Claude Jones always claimed that he wasn’t the man who walked into an East Texas liquor store in 1989 and shot the owner. He professed his innocence right up until the moment he was strapped to a gurney in the Texas execution chamber and put to death on Dec. 7, 2000. His murder conviction was based on a single piece of forensic evidence recovered from the crime scene—a strand of hair—that prosecutors claimed belonged to Jones.State Sen. Rodney Ellis issued a press release lamenting that "the General Counsel memo to then President-elect Bush failed to let him know that Jones was seeking DNA testing of the only physical evidence in the case. That is simply unacceptable and raises serious concerns about the post-conviction review process for death row inmates in Texas." [emphasis added] Good point. Between this and the Willingham case, it's clear Texas' clemency process under the last two governors hasn't been adequately vetting capital cases, much like the Court of Criminal Appeals.
But DNA tests completed this week at the request of the Observer and the New York-based Innocence Project show the hair didn’t belong to Jones after all. The day before his death in December 2000, Jones asked for a stay of execution so the strand of hair could be submitted for DNA testing. He was denied by then-Gov. George W. Bush.
A decade later, the results of DNA testing not only undermine the evidence that convicted Jones, but raise the possibility that Texas executed an innocent man.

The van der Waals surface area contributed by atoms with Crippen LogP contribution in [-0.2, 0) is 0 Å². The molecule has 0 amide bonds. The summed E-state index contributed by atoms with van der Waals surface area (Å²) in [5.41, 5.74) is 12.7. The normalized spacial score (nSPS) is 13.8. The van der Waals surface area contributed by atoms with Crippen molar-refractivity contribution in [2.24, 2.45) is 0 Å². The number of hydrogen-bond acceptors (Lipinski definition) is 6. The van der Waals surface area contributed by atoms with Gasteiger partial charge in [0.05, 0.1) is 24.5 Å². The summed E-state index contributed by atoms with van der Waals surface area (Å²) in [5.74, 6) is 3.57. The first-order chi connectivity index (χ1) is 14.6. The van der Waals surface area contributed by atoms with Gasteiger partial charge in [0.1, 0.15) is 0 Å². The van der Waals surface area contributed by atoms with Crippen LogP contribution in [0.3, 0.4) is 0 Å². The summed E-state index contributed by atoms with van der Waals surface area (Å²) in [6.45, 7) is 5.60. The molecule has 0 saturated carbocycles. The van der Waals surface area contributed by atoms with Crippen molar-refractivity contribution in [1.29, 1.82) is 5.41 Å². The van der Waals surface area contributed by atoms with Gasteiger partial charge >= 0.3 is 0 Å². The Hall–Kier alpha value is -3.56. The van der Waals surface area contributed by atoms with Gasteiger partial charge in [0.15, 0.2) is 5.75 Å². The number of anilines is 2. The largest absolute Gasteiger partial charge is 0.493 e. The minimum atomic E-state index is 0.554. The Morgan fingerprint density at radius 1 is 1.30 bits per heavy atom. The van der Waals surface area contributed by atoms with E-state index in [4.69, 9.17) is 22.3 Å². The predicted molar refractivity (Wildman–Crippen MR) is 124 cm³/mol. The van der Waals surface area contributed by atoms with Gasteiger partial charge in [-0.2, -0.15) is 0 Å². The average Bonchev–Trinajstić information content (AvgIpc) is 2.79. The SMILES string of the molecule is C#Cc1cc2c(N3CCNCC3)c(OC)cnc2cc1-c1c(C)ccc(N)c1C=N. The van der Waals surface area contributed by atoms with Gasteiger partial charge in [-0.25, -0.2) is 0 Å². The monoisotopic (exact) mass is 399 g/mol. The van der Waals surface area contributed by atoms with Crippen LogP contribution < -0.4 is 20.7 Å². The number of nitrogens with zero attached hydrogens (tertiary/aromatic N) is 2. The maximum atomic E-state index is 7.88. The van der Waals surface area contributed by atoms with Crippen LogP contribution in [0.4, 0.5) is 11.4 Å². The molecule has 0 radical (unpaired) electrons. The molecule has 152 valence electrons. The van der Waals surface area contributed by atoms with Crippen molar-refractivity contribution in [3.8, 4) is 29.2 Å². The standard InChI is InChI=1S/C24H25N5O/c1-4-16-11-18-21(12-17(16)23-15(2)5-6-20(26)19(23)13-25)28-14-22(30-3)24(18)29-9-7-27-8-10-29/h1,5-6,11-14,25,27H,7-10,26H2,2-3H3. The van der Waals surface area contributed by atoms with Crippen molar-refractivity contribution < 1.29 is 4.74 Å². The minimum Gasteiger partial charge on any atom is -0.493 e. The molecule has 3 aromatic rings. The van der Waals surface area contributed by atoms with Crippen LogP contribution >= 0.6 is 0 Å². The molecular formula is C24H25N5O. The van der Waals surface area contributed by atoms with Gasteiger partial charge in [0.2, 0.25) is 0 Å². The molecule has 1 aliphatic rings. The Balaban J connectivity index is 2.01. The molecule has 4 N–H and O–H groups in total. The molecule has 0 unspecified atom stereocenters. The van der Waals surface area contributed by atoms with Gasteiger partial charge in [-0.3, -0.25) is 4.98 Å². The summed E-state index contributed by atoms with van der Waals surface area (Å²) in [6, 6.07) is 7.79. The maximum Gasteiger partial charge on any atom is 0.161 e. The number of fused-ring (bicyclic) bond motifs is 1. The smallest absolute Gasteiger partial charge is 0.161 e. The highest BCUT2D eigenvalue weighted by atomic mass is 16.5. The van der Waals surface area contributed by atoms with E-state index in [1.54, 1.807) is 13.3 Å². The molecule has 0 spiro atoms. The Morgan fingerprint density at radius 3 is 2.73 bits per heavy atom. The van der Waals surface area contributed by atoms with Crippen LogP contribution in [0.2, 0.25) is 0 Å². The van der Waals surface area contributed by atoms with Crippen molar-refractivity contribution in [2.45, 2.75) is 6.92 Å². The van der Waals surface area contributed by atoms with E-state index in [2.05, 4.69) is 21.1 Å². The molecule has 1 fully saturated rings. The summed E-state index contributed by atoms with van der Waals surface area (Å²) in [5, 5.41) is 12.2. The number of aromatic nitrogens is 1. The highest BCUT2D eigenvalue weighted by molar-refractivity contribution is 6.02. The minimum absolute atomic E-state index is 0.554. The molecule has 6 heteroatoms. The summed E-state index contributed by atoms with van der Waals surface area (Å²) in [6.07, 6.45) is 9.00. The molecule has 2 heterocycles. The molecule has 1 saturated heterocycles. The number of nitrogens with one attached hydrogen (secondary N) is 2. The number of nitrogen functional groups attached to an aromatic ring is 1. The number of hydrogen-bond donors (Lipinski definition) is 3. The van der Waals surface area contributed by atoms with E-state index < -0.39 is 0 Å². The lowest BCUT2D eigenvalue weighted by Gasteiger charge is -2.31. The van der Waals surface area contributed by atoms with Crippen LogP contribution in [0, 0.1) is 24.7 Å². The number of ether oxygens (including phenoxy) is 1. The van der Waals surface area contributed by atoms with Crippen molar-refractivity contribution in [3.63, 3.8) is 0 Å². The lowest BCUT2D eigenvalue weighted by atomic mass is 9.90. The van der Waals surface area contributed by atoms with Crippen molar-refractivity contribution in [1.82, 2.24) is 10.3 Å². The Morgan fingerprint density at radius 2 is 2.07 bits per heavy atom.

However, the Observer stops short of claiming the evidence exonerates Jones:
Anti-death penalty advocates had hoped that the Jones case would provide the first-ever DNA exoneration of an executed person. While quite a few death penalty cases have been called into question, including several in Texas, no executed prisoners have been proven innocent by DNA testing, widely considered the most reliable form of forensic evidence.Jones was no innocent - he had a prior murder conviction and in this case the question was whether he was the shooter or the wheelman - but even if he were straight-up falsely accused, like Anthony Graves, I don't believe for a moment that executing the wrong person would magically turn the tide of public opinion against the death penalty. A recent national poll (pdf) found that more than 80% of the public already thinks an innocent person has been executed, and support for the death penalty is higher than ever.
Instead, Jones' case now falls into the category of a highly questionable execution—a case that may not have resulted in a conviction were it tried with modern forensic science. In that respect, it's much like the case of Cameron Todd Willingham, executed in 2004 for starting a house fire that killed his three children. Fire scientists now say the arson evidence used to convict Willingham was flawed. (The Forensic Science Commission will continue its investigation of the Willingham case at hearing on Nov. 19.)
Still, the revelations in the Jones case raise more questions about how Texas administers the ultimate form of punishment.